Well Sam has always said he would never go on a cruise, but here we are on a ferry which is a cruise ship travelling the Mediterranean, headed for Rome via Sardinia. It was quite sad to leave Spain as we have had a fantastic time there, but the world is out there waiting to be explored, and we must obey. We feel like we experienced a bit of everything in Spain. The things we like about travel are seeing new places, trying out new food, language and activities, experiencing different cultures, having the freedom to change our mind whenever we wish, meeting new people, and spending time with friends who we need to travel to see. Spain was an opportunity for all these things. Spending time with my cousin Ali and Patrick - the newly married Mr and Mrs Meehan, was great, as was living in Paradise for a while!!! Our suite in Los Boliches was definitely a bonus after sleeping in road stops in the camper for a while. It was good to be able to chat to family at home and away, as well as being able to keep up with news, and chat on Facebook to friends. Sam played his first 2 actual full games of golf in his life on a couple of exotic courses in Spain, and I got to go shopping!!!! We had early Christmas dinner with all the trimmings with Patrick, Ali and their Danish neighbours, spent a lot of time in the sun, on the beach, bike riding and stopping for coffee, to help break up the 20 km journey each time. We even did the ' hiring a couple of sun beds, umbrella and food service ' thing that everyone seems to do at the beach. Oh yes, I could become accustomed to this lifestyle. Sam even used Domingo's rubbish net on a pole to try and catch a fish he saw in the water!! - much to everyone's entertainment. Ali and Patrick took us up to Mijas, in the hills, where they were married, and we looked in a bull fighting stadium and saw an hour long flamenco dancing display in the town square - great timing!!! Of course, we also had to visit the obligatory Roman ruins / castle / churches on one of our bike rides, and even found an indoor swimming pool to do laps a couple of mornings. I guess it wouldn't be a trip if Sam didn't force me to some kind of torture every few days!!.
But wait, there's more!!! We visited a massive car boot sale with acres of junk waiting to be bought, went to a tapas bar for a meal with Eileen, the lovely lady who Fern and Meg stayed with when they were there, ate at the café that the girls went to after the wedding, and roamed Fuengirilo at night.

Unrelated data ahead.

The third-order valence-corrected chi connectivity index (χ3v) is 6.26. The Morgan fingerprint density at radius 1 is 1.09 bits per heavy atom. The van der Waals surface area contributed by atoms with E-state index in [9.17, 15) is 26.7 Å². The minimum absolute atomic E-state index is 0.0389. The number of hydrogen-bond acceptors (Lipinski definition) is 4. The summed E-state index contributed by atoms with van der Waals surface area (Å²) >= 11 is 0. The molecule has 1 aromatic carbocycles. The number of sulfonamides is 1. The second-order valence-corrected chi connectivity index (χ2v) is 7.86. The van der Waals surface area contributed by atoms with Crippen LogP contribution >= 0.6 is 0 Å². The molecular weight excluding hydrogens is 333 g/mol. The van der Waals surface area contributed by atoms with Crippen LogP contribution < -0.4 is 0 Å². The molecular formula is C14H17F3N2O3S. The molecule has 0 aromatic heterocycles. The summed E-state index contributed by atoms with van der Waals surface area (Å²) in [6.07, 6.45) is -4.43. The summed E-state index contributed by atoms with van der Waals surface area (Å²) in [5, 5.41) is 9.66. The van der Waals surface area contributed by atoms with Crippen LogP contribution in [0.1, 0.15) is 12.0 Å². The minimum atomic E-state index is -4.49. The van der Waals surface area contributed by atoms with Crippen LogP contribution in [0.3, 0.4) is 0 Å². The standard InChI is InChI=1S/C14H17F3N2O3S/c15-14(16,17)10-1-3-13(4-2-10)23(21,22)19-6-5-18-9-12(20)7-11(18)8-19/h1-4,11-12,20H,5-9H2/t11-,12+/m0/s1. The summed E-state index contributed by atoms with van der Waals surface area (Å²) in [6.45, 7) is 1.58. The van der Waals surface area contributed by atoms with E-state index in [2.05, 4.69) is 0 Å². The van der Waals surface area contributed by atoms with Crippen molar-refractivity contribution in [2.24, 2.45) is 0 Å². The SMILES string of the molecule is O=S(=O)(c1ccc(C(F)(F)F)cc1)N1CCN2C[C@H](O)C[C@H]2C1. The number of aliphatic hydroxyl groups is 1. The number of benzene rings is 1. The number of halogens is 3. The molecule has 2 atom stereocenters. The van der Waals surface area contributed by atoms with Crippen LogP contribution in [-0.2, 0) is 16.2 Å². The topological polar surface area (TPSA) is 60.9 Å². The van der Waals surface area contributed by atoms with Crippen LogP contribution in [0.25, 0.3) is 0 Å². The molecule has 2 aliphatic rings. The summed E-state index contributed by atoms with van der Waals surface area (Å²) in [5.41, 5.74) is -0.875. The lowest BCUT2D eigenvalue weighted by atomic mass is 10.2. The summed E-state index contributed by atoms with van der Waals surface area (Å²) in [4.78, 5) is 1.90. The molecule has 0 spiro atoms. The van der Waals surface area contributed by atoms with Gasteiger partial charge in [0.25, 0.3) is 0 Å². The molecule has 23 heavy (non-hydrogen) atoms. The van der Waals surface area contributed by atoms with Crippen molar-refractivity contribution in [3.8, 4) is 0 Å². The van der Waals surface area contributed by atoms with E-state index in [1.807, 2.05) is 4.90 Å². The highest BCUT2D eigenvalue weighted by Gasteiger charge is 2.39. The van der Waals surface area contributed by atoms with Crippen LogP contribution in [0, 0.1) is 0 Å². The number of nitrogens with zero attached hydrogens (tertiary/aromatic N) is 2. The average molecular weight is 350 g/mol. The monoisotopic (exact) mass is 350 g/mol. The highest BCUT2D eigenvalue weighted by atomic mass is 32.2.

We had a warning light come on the dashboard of the van and were unable to work it out as the manual was in Dutch, but thanks to Google Translator, we discovered that we had accidentally flicked a fog lamp switch on and it was just telling us that!!!!
It was very tempting to just stay in our new home away from home and not go anywhere else, but we knew we had to go. It was lovely having the opportunity to spend time with Ali and Patrick., and have decided that it is our mission to visit them in every place they live - they are heading to Phuket next!!!.
Our next port of call in Spain was a Wolf Park in some mountains near Malaga. Ali was so excited to hear about this attraction as she was sure it would add to the value of their home should they decide to sell!!! We drove their following Sean's (our Irish Sat Nav friend) instructions and ended up driving in circles, and through streets only just wide enough to fit a car. We did lots of waving and shutting our eyes, but eventually found the park through the fog and went on a tour. It is basically a private shelter/rescue farm for wolves, and also has a small farm with the ugliest pigs I have ever seen. When we left, the fog had lifted and we were able to see where we had been.